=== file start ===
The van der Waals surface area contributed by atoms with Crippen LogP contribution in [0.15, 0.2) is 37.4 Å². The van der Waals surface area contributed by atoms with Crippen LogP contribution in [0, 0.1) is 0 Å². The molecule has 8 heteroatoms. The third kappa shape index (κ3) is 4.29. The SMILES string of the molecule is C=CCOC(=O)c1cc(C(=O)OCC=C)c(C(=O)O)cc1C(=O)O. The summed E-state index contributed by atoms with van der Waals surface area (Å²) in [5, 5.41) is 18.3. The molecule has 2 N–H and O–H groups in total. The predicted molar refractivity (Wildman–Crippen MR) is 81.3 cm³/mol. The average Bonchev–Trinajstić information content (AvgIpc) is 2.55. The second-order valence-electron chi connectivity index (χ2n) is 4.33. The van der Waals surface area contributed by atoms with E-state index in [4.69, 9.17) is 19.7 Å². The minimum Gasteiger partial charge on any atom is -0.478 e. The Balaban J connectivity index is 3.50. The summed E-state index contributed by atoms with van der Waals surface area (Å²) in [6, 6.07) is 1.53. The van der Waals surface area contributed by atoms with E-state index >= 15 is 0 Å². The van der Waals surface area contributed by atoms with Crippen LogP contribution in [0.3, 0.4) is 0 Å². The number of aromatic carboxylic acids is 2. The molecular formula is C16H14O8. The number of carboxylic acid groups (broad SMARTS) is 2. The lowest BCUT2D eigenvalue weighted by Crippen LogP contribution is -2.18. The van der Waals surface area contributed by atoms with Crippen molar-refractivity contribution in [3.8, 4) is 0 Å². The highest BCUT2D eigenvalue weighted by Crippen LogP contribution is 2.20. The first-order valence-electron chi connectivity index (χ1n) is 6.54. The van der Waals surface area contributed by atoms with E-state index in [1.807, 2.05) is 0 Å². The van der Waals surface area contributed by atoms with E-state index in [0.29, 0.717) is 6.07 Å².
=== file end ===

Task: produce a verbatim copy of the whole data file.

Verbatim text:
The van der Waals surface area contributed by atoms with Crippen LogP contribution in [0.15, 0.2) is 37.4 Å². The van der Waals surface area contributed by atoms with Crippen LogP contribution in [0, 0.1) is 0 Å². The molecule has 8 heteroatoms. The third kappa shape index (κ3) is 4.29. The SMILES string of the molecule is C=CCOC(=O)c1cc(C(=O)OCC=C)c(C(=O)O)cc1C(=O)O. The summed E-state index contributed by atoms with van der Waals surface area (Å²) in [5, 5.41) is 18.3. The molecule has 2 N–H and O–H groups in total. The predicted molar refractivity (Wildman–Crippen MR) is 81.3 cm³/mol. The average Bonchev–Trinajstić information content (AvgIpc) is 2.55. The second-order valence-electron chi connectivity index (χ2n) is 4.33. The van der Waals surface area contributed by atoms with E-state index in [4.69, 9.17) is 19.7 Å². The minimum Gasteiger partial charge on any atom is -0.478 e. The Balaban J connectivity index is 3.50. The summed E-state index contributed by atoms with van der Waals surface area (Å²) in [6, 6.07) is 1.53. The van der Waals surface area contributed by atoms with E-state index >= 15 is 0 Å². The van der Waals surface area contributed by atoms with Crippen LogP contribution in [0.3, 0.4) is 0 Å². The number of aromatic carboxylic acids is 2. The molecular formula is C16H14O8. The number of carboxylic acid groups (broad SMARTS) is 2. The lowest BCUT2D eigenvalue weighted by Crippen LogP contribution is -2.18. The van der Waals surface area contributed by atoms with Crippen molar-refractivity contribution in [3.8, 4) is 0 Å². The highest BCUT2D eigenvalue weighted by Crippen LogP contribution is 2.20. The first-order valence-electron chi connectivity index (χ1n) is 6.54. The van der Waals surface area contributed by atoms with E-state index in [1.807, 2.05) is 0 Å². The van der Waals surface area contributed by atoms with E-state index in [0.29, 0.717) is 6.07 Å².